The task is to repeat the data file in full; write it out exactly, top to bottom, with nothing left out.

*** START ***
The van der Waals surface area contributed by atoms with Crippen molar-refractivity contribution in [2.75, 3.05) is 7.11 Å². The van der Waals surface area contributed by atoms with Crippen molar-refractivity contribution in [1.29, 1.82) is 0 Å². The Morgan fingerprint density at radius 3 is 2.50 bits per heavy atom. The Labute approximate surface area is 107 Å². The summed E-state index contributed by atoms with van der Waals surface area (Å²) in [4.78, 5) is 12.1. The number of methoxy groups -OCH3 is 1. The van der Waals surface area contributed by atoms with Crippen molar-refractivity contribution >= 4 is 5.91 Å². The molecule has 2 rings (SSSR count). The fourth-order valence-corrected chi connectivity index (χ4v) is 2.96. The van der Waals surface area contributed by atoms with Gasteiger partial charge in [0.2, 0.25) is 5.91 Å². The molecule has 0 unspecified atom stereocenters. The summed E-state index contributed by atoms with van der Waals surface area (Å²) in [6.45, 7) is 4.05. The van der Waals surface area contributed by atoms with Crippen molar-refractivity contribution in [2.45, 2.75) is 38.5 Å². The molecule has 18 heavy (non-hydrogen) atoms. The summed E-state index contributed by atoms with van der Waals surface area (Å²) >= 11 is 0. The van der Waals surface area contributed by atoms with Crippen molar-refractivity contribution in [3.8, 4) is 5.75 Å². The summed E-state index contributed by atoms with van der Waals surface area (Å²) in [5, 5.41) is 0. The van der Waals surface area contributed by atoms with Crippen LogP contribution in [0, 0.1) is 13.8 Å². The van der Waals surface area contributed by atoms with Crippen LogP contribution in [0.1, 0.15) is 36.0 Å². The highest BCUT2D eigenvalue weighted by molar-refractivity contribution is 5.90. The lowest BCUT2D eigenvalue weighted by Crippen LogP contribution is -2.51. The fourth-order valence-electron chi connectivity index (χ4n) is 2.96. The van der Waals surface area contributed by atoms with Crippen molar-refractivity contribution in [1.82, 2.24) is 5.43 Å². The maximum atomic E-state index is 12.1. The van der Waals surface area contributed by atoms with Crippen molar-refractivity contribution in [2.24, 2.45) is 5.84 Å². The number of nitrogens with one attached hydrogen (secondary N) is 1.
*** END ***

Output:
The van der Waals surface area contributed by atoms with Crippen molar-refractivity contribution in [2.75, 3.05) is 7.11 Å². The van der Waals surface area contributed by atoms with Crippen molar-refractivity contribution in [1.29, 1.82) is 0 Å². The Morgan fingerprint density at radius 3 is 2.50 bits per heavy atom. The Labute approximate surface area is 107 Å². The summed E-state index contributed by atoms with van der Waals surface area (Å²) in [4.78, 5) is 12.1. The number of methoxy groups -OCH3 is 1. The van der Waals surface area contributed by atoms with Crippen molar-refractivity contribution >= 4 is 5.91 Å². The molecule has 2 rings (SSSR count). The fourth-order valence-corrected chi connectivity index (χ4v) is 2.96. The van der Waals surface area contributed by atoms with Gasteiger partial charge in [0.2, 0.25) is 5.91 Å². The molecule has 0 unspecified atom stereocenters. The summed E-state index contributed by atoms with van der Waals surface area (Å²) in [6.45, 7) is 4.05. The van der Waals surface area contributed by atoms with Crippen molar-refractivity contribution in [2.45, 2.75) is 38.5 Å². The molecule has 18 heavy (non-hydrogen) atoms. The summed E-state index contributed by atoms with van der Waals surface area (Å²) >= 11 is 0. The van der Waals surface area contributed by atoms with Crippen molar-refractivity contribution in [3.8, 4) is 5.75 Å². The summed E-state index contributed by atoms with van der Waals surface area (Å²) in [5, 5.41) is 0. The van der Waals surface area contributed by atoms with Crippen LogP contribution in [0, 0.1) is 13.8 Å². The van der Waals surface area contributed by atoms with Crippen LogP contribution in [0.1, 0.15) is 36.0 Å². The highest BCUT2D eigenvalue weighted by molar-refractivity contribution is 5.90. The lowest BCUT2D eigenvalue weighted by Crippen LogP contribution is -2.51. The fourth-order valence-electron chi connectivity index (χ4n) is 2.96. The van der Waals surface area contributed by atoms with Crippen molar-refractivity contribution in [1.82, 2.24) is 5.43 Å². The maximum atomic E-state index is 12.1. The van der Waals surface area contributed by atoms with Crippen molar-refractivity contribution in [2.24, 2.45) is 5.84 Å². The number of nitrogens with one attached hydrogen (secondary N) is 1.